In general, the shots throughout the exhibition have the spontaneity and immediacy characteristic of the best photojournalism. Newspaper photographers, in particular, and some magazine photographers as well often have an uncanny knack for capturing extraordinary images on the fly. They're keenly alert to the visual possibilities around them, and the more extreme the circumstances, the more readily they respond.

Sometimes, this photographic sixth sense results in images of unexpected beauty. In a section chronicling child labor in several countries, Fernando Moleres comes across a young boy from a fishing ship who's responsible for beating a caught octopus until it's tender. Moleres snaps his shot just as the octopus is in midair above the boy's head, its arms elongated like Medusa's snakes. It's an image worthy of great Mexican surrealist photographer Graciela Iturbide. In a wholly different mode, Noel Jabbour discovers a group of Palestinian children frolicking in the aftermath of a rare snowstorm.

Having just seen, almost back to back, the documentary General Idi Amin Dada and the fiction films Blood Diamond and Hotel Rwanda, all of which deal with subject matter similar to that of this exhibition, I thought I could steel myself against the harshness of "Thy Brothers' Keeper." I was wrong — at one point, I became so distraught by a grouping of images that I had to walk away for a few minutes to compose myself.

Whether the 25 photographers who captured these images are artists or photo­journalists is beside the point, just as it's irrelevant to debate whether this material is appropriate for a fine-arts museum. Geno Rodriguez, director of the Alternative Museum in New York, a partner in the project, addresses the issue in his introduction to the exhibition catalog: "The intention of presenting these thought-provoking images and the questions they pose within the context of art, instead of politics, is to open up new avenues of discourse within both the arts and education communities, as well as to provoke and invoke a sense of personal responsibility by stimulating a desire to become more involved in the creation of equality and justice throughout the world."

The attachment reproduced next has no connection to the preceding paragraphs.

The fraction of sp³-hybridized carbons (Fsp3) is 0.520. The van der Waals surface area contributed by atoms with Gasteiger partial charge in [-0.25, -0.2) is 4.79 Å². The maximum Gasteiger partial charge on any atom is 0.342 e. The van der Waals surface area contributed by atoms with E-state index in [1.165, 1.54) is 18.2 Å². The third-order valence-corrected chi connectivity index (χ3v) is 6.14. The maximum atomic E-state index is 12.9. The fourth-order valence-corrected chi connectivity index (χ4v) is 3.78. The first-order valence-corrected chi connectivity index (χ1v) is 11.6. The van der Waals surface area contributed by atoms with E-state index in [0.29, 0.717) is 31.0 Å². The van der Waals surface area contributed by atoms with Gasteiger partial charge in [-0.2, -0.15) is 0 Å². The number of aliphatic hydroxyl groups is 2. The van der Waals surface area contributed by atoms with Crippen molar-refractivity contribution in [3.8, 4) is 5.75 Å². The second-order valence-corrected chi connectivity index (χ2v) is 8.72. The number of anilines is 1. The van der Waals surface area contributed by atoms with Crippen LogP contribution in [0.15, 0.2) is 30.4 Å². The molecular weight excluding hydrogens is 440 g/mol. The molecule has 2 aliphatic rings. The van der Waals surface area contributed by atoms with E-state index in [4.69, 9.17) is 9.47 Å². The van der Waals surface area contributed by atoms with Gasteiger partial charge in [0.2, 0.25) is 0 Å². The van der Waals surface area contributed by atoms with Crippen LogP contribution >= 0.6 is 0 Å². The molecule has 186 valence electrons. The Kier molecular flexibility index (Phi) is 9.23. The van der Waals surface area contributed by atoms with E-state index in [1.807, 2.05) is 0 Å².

Lofty intentions, those. And while I don't doubt for a moment Rodriguez's sincerity, it's difficult to imagine people seeing this show and then rushing out to become politically engaged, unless they were already so inclined. Still, if the people passing through "Thy Brothers' Keeper" gain even a smidgen of greater understanding of man's inhumanity to man, even a hint of deeper compassion for their fellow human beings, the efforts will have been worth it. These images demonstrate again and again that our capacity for inflicting senseless suffering on one another seems infinite.

Two contrasting quotations posted in the exhibition — I forget the exact context — struck me as especially relevant to the state of today's world. One is from photographic genius Henri Cartier-Bresson: "We photographers deal in things which are continually vanishing, and when they have vanished, there is no contrivance on earth that can make them come back again." The other quote is from Charles A. Kupchan, writing in the Washington Post in April 2005: "The rest of the world watches America; America watches American Idol." He might just as well have said, "While Darfur collapses in chaos, America can't be distracted from Paris Hilton."

One interpretation of what Cartier-Bresson meant, I think, is that photography can be seen as the conscience of the human race, a means of documenting what goes on among us and trying, at least, to keep us from forgetting it. And while photographers such as the ones included in this exhibition go about doing exactly that, America turns its back on the world. It's a tragedy of unspeakable proportions.

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Michael Mills